This reason why you might care about this processor family is that it is rumored to have support for 64 GB of DDR4 RAM in an extremely fast, single-socket server. This might be ideal for a relatively smaller SQL Server OLTP workload that requires the absolute best single-threaded processor performance possible.

Intel Xeon E5-2600 v4 "Broadwell-EP"   Q4 2015

This will be the two-socket version of Broadwell, called Broadwell-EP. Since this is also a Tick release, these processors will be electrically and physically compatible with the previous 22nm Intel Xeon E5-2600 v3 "Haswell-EP" (Q2 2013), so existing model servers (such as the Dell PowerEdge R730) will be able to use this processor.

As soon as this processor is available, it will be what you want to pick for a new two-socket server. Reportedly, Intel has had some early yield problems with 14nm manufacturing, which they have supposedly resolved. I would not be surprised to see Intel delay the release of this processor by a quarter, not due to any technical issues, but simply because they don’t have any viable competition from AMD anymore.

Intel Xeon E3-1200 v5 "Skylake"             Q4 2015

Skylake will be an Intel Tock release, that will use the 14nm manufacturing process. I seriously doubt that Intel will actually release this processor family so close on the heels of the Broadwell. They have very little incentive to do this because of the lack of competition from AMD, and because it would disrupt their partner server vendors (since this processor will require new model servers and workstations). Despite this, the current public information and rumors indicate that the E3-1200 v5 is due in late 2015.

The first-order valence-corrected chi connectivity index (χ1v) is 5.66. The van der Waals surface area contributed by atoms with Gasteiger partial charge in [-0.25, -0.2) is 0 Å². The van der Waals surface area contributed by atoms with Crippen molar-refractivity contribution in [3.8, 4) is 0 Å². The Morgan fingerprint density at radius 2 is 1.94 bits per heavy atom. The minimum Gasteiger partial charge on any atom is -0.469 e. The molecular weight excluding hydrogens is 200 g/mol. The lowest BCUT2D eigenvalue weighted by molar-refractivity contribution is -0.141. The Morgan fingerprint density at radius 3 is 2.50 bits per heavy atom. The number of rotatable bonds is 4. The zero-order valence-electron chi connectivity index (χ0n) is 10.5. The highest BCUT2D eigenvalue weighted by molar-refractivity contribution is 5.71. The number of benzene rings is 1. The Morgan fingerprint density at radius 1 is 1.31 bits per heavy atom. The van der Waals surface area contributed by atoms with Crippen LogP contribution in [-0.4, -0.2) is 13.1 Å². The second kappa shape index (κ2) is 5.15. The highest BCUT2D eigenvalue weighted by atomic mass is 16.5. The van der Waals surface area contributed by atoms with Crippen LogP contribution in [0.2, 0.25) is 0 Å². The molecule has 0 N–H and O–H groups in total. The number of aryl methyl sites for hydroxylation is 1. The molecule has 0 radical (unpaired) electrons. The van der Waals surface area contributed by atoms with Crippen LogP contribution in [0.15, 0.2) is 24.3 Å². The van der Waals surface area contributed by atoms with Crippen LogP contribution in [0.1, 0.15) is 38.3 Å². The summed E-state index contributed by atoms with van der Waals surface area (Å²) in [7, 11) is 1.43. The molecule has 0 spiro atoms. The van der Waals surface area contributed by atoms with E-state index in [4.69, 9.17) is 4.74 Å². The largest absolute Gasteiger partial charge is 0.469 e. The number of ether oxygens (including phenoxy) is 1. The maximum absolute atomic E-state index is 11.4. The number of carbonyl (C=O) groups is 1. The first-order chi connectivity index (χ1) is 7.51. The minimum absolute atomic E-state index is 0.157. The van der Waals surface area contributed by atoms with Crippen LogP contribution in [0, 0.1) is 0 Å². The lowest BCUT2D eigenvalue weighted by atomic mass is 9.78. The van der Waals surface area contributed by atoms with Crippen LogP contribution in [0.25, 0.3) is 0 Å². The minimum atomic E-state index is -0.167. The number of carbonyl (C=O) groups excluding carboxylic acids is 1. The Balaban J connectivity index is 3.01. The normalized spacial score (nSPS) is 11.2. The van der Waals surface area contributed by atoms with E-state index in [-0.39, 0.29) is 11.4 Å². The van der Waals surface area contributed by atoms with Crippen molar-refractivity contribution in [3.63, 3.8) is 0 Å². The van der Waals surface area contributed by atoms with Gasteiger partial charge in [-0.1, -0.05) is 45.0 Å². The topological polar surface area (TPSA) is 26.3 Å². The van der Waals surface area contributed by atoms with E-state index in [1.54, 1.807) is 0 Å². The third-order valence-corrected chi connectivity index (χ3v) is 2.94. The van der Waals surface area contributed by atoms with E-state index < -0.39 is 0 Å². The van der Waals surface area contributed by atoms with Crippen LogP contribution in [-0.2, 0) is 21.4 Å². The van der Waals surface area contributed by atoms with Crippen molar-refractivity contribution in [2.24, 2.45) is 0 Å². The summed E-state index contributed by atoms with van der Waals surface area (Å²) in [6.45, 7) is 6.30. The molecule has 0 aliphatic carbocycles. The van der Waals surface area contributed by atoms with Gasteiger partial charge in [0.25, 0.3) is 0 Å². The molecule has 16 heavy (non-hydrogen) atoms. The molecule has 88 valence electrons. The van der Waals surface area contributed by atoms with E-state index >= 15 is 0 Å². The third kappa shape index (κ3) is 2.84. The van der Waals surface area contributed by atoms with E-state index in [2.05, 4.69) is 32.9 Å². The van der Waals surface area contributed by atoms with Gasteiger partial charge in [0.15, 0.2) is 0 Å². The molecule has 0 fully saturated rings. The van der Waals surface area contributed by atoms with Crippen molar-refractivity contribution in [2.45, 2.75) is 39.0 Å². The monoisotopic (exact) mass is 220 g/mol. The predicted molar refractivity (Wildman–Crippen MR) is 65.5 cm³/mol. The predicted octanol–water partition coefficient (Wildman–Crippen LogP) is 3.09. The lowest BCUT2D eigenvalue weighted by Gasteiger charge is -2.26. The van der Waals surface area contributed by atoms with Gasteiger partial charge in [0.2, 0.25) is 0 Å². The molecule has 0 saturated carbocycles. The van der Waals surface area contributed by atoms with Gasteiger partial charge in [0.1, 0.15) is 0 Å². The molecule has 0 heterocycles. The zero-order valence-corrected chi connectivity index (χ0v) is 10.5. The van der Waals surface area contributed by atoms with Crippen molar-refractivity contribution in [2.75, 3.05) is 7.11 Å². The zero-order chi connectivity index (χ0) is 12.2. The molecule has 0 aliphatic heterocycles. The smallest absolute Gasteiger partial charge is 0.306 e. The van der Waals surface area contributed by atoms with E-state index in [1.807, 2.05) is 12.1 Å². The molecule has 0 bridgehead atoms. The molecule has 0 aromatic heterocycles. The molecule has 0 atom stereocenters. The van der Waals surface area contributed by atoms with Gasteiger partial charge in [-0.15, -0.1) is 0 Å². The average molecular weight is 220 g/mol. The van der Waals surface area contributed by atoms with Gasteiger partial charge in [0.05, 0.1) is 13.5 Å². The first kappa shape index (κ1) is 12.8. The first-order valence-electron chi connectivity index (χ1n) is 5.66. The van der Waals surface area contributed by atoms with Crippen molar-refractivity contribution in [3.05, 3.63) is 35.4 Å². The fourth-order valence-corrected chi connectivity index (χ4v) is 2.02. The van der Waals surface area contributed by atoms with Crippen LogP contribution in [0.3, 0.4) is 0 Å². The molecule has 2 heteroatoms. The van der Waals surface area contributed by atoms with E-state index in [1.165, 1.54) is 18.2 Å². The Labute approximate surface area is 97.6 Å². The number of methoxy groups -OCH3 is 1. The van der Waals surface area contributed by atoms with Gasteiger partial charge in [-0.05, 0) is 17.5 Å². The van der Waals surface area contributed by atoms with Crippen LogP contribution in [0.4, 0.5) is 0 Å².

Figure 1 shows the most current picture of the Intel Tick-Tock Model that I could find. The dates at the top coincide with when the mobile versions of these Tick-Tock releases were due to be released. Intel has a pattern of releasing new processor models in the mobile space first, followed by the desktop and single-socket server space next, and then followed by the two-socket server space, finally followed by the four-socket and above space.

Intel Tick-Tock ModelFigure 1: Intel Tick-Tock Model

Paying close attention to how the release schedules for Windows Server vNext, SQL Server vNext, and the different Intel server processor families may align over the next 12-18 months will help you make a more intelligent decision on when to plan and push to upgrade your entire on-premises data platform to these new versions. Making the right choices about timing will let you take advantage of the new features and improved performance and scalability in each layer of the data platform stack.